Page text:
Since March 31, 2014, the Wills, Estates and Succession
Act ("WESA") has been the applicable
legislation regarding wills and estates matters in British
Columbia. WESA gives the courts the power to
"cure" deficiencies in Wills that would formerly have
been invalid for failure to comply with the required formalities
under the less forgiving Wills Act (repealed by
Can the courts "cure" a deficient Will made prior to
the WESA regime? The general application of WESA is that
it applies if the death of the person whose Will and/estate is at
issue occurred on or after March 31, 2014. As such, the courts do
have the power to "cure" a deficient Will as long as the
will-maker passed away after WESA came into effect.
The recent decision in British Columbia v. Sheaffer
("Sheaffer") is an example of the Court
drawing a hard line in terms of the March 31, 2014 cut-off date for
the application of WESA. The dispute arose because of a
second unsigned will of the deceased that differed from the
original, which was properly executed. The question of which
legislation was applicable is important because, under the
Wills Act, the second will was insufficiently executed and
therefore invalid. On the other hand, under WESA, the
Courts would have the authority to accept a document despite a lack
of the traditional formalities, if the Court is satisfied that the
document represents the will-maker's true intentions. In this
case, the will-maker passed away in 2011 so the Court applied the
Wills Act and found the second will to be invalid.
The Defendant argued, among other things, that the March 31,
2014 cut-off date is arbitrary and fundamentally unfair, and it
violates his Charter rights. The argument failed and the Court
found that the transitional sections of WESA and
applicable date are a practical necessity. The Court does not have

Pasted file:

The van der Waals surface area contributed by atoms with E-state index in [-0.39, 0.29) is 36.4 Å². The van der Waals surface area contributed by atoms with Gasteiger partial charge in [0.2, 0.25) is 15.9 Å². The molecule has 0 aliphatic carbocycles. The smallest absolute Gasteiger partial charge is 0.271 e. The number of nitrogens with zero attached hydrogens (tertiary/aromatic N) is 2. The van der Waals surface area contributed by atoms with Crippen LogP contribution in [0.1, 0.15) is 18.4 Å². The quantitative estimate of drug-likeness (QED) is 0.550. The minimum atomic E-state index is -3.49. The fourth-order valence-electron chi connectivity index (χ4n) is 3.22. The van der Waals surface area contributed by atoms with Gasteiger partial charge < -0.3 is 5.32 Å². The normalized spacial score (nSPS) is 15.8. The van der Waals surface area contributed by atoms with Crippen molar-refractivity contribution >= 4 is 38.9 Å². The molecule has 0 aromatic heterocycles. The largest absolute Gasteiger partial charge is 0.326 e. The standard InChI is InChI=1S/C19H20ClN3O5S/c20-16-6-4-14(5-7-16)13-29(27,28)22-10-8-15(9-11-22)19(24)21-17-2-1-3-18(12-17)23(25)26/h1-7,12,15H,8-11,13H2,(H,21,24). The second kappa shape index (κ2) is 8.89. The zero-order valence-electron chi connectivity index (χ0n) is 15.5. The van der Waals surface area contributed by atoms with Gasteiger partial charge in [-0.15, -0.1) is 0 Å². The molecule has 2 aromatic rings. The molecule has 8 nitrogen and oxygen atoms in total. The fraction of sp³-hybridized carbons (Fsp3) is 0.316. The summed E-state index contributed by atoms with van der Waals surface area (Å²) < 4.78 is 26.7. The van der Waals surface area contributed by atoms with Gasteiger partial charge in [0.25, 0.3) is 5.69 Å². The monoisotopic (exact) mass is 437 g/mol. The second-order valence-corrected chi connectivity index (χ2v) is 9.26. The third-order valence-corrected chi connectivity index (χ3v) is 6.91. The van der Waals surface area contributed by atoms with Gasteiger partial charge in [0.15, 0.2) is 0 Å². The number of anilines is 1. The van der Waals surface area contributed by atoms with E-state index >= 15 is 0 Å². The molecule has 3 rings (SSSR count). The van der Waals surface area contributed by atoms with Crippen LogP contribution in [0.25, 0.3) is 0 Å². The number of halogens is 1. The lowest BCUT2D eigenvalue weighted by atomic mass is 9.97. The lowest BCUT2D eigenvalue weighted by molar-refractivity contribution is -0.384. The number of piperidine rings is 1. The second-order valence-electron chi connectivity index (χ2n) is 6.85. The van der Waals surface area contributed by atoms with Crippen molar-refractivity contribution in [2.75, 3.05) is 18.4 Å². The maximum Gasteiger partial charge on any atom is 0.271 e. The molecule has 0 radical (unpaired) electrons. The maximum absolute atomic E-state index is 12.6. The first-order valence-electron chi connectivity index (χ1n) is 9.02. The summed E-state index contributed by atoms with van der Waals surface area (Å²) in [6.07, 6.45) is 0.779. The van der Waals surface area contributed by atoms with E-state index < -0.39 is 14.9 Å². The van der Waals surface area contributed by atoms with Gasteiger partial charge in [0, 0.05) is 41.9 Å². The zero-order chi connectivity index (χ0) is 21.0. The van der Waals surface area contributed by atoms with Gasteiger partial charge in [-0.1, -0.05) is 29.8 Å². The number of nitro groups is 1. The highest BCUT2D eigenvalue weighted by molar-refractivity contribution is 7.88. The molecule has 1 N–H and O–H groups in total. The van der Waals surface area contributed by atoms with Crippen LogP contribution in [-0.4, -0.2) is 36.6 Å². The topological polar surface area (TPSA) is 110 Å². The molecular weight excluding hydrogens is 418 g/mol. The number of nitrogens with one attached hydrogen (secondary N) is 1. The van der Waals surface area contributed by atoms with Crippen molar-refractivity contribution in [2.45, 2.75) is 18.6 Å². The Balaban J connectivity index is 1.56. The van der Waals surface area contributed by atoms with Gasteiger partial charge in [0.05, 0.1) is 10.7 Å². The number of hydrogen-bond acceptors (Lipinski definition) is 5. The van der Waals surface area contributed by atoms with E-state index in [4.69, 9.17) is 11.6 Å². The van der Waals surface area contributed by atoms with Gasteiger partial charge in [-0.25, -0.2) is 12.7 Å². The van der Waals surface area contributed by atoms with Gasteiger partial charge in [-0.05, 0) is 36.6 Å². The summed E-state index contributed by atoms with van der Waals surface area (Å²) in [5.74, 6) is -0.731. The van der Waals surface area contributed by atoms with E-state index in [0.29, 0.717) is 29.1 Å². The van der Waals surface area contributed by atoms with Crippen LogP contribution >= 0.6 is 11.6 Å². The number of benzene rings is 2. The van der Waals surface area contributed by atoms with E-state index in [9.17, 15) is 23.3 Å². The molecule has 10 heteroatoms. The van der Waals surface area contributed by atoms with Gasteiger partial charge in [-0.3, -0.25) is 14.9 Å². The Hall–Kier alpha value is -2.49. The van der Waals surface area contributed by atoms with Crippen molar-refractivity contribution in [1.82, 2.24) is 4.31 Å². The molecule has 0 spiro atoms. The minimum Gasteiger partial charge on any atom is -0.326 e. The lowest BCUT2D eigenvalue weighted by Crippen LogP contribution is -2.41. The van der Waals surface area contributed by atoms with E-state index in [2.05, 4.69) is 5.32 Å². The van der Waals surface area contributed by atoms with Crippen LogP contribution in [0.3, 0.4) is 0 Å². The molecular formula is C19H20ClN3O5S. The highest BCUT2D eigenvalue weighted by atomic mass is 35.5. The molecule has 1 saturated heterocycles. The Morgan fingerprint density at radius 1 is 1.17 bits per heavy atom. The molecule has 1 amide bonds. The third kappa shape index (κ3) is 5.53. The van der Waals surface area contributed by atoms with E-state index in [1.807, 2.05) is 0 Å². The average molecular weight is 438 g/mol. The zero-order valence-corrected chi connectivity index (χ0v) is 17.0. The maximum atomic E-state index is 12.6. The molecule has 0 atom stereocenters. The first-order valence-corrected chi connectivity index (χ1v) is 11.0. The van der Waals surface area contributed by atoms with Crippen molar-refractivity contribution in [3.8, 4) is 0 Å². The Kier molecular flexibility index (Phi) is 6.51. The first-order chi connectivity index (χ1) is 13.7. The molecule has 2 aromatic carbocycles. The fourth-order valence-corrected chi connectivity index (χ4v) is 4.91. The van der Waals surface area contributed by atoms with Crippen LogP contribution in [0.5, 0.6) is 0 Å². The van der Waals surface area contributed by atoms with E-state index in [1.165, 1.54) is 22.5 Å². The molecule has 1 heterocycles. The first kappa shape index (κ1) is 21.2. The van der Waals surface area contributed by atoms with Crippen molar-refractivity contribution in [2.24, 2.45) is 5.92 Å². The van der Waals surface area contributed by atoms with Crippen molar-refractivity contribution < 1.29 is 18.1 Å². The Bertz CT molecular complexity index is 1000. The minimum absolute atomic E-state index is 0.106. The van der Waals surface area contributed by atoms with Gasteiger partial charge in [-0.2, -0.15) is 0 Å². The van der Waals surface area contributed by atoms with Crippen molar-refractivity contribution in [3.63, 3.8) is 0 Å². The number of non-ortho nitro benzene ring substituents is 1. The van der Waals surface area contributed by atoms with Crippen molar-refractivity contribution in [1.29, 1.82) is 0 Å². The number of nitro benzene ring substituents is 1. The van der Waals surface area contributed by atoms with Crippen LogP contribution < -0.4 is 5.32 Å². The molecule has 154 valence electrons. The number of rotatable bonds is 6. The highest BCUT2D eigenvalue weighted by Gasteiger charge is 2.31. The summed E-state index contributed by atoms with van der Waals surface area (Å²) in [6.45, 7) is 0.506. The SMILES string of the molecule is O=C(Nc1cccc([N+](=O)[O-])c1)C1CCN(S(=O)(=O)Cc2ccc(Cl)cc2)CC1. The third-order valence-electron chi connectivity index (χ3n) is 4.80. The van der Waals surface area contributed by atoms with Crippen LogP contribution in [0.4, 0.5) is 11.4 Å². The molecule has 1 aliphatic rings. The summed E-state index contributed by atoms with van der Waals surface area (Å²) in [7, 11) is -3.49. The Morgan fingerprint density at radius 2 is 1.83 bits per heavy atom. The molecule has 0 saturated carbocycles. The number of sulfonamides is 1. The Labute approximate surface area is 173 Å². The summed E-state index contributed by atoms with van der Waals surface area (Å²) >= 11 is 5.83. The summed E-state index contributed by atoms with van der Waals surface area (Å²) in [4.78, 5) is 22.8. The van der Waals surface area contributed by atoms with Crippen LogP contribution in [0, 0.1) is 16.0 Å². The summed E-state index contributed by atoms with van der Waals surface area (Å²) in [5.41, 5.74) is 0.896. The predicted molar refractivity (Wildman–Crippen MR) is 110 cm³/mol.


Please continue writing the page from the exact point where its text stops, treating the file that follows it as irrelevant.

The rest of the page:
discretion to stray from the strict imposition of the transitional
structure, specifically the March 31, 2014 cut-off.
The decision in Sheaffer forms a guideline for
litigants hoping to find relief under the curative provisions of
WESA. The courts are not likely to entertain arguments
under WESA unless the will-maker passed away after March
31, 2014. The costs of the litigation may form another deterrent
for litigants from improperly pursuing a matter under
WESA. Typically, both parties' costs in estate matters
are awarded out of the estate when the litigation was brought
because of the will-maker's conduct. However, litigants that
force this issue may end up paying their own costs and the costs
incurred by the estate, as was the case in Sheaffer.
Thank you to Elina Hartshorne for assisting with this blog
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It is not uncommon for parents to provide monetary gifts to their adult children. Parents may wish to help their child with a down payment on a property, or help pay out their child's existing mortgage.
On March 31, 2014, BC's new Wills, Estates and Succession Act1 ("WESA") will come into force. WESA introduces new protections for beneficiaries of estates that are in danger of being disputed or deemed ineffective by a court.
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